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The day the social media illusions died on Wall Street

FILE - In this Oct. 11 2011 file phoZyngCEO Mark Pincus speaks Zyngevent San Francisco. Founded 2007 named after CEO

FILE - In this Oct. 11, 2011 file photo, Zynga CEO Mark Pincus speaks at a Zynga event, in San Francisco. Founded in 2007 and named after CEO Mark Pincus’ dog, Zynga Inc. follows online deals site Groupon Inc. and professional network LinkedIn Corp. in going public. (AP Photo/Jeff Chiu, File)

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roeder report

David Roeder reports on real estate at 6:22 PM. Every Thursday on News- radio 780 and 105.9 FM WBBM. The reports are repeated at 10:22 p.m. Thursday and 7:22 a.m. Sunday

Updated: July 29, 2012 12:03PM

Put it down: July 26, 2012. It was the day reality walloped investors in Internet stocks, 12 years after the whole sector first got whacked upside the head.

Lessons like this have to be repeated every few years, I suppose. Stocks cannot sustain themselves on hype, and earnings count for a lot more than growth or audience aggregation or vague ideas of how to wring money from people who use a website.

Thursday, July 26, was the day that shattered leftover illusions about the latest crop of Internet IPOs. Facebook (FB) said in its quarterly earnings report that its revenue grew at the slowest pace ever and that its operating margins fell. It was its first earnings report since a May IPO that had more glitches than a Korean rocket launch. The stock ended Friday at $23.71, its lowest close since the IPO.

It also was the day that shares of Zynga (ZNGA) lost about 40 percent of their value. The prior day, the Farmville creator slashed its earnings forecast for the year from 23 cents to 4 cents a share, spooking investors already sensitive to signs of a global slowdown. ZNGA, a $10 IPO last year, closed Friday at $3.09.

People complained that management’s revised outlook was a drastic turnaround from its prior view. But give the bosses a break. Insiders needed time to dump their shares, which they did in a secondary offering in April that allowed them to earn $516 million. They sold out at the perfect time — fancy that.

What’s next? None other than that Chicago-based bundle of joy, Groupon (GRPN), with its Enron-like accounting and management snafus, and due to report earnings Aug. 13. Its shares were caught up in the Facebook and Zynga selloffs and closed Friday at $7.59, compared with a $20-a-share introduction last November,

Not all Internet companies have shared this fate. Consider LinkedIn (LNKD) or Zillow (Z), niche websites with decent financials. Fads fade; results go to the bank.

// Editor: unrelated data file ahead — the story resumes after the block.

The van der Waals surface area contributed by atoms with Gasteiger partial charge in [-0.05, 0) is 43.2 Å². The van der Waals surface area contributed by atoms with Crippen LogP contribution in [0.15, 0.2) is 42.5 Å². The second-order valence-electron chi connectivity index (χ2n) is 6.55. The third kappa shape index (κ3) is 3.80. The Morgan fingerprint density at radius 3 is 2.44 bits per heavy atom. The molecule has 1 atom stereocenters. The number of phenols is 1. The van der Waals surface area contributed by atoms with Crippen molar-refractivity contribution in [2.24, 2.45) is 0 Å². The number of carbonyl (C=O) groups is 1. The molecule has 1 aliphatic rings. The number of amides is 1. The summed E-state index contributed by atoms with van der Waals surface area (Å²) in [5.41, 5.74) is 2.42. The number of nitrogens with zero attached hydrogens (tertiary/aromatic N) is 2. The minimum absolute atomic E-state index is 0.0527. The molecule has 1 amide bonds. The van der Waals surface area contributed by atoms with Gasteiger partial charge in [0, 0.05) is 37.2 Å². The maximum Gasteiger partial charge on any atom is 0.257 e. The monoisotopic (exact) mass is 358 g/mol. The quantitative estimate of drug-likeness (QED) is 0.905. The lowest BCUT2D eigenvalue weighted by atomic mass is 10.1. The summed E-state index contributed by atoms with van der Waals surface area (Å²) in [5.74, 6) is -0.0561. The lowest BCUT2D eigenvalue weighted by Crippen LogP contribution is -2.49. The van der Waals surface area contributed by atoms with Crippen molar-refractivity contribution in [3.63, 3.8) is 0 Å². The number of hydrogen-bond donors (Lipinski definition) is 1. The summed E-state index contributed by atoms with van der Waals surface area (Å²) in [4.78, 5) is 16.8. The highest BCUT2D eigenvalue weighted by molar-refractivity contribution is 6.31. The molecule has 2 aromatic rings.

OPTIMAL OPTIMSIM: You’ve heard of the “glass half full” outlook. In an analysis of the temporary help company Manpower (MAN), analysts at William Blair & Co. take that optimism a step further, adopting a “wishing it were half full” point of view.

Manpower shares tend to be a proxy for expectations about global growth. When companies cut back on hiring, they cut back on using Manpower’s manpower. About two-thirds of its business is conducted.

So there are a lot of red flags here, and they’re reflected in the recent share performance. Yet, a Blair team headed by Timothy McHugh clings to an “outperform” rating on the shares. “We believe that shares could move up significantly once signs emerge that the pace of declines is starting to moderate,” the analysts wrote. “We admittedly don’t see any of these signs right now … .” Damning with faint praise?

THINKING CAP: Jack Ablin, chief investment officer for Harris Private Bank, weighed in on the matter of investing in smaller-vs. larger-cap companies in his latest commentary for clients. Ablin said buying small caps is tempting because they aren’t so vulnerable to hiccups from overseas. Alas, their prices are unjustifiably high, he said.

Ablin is in the large-cap camp. “While they are more exposed to the global economy, their multinational status also offers them the unique flexibility to source and sell anywhere in the world,” he said.

PLAYING FOOD PRICES: If commodities intrigue you but you just can’t bring yourself to step into the futures markets, a couple analysts have helpful suggestions. They could be used to bet on higher grocery prices later this year, or for short-term speculation in crop futures, which remain in a drought-dominated market.

Eric Dutram of Zacks Investment Research suggested three exchange-traded funds: iPath Dow Jones-UBS Grains ETN (JJG), iPath Dow Jones-UBS Livestock ETN (COW) and E-TRACS UBS Bloomberg CMCI Food ETN (FUD). All carry the ETN title, which means exchange-traded notes. They are backed by the credit of the issuing bank, UBS in this case, but carry risk that doesn’t exist with standard ETFs.

Look hardest at COW, because its price has yet to reflect meat prices that are expected to be higher in a few months,

For rank speculation, Abraham Bailin of Morningstar offered up Teucrium Corn Fund (CORN), which deals exclusively in Chicago Board of Trade corn contracts and does not hold the crop itself.

THE BIG TIME: Chicago-based Loop Capital Markets has scored its first billion-dollar deal as lead bookrunner in a municipal bond offering. The city of Los Angeles selected the firm to manage its $1.256 billion short-term debt issuance for tax and revenue anticipation notes. The interest is just 0.26 percent, which Miguel Santana, city administrative officer, called “an outstanding outcome.”

CLOSING QUOTE: “It’s a dulling down of the colors. The socks are higher, the skirts are longer.” — Robert McTamaney, formerly of Goldman Sachs’ equities business in Asia, describing to Bloomberg News how regulatory limits have taken all the fun out of trading

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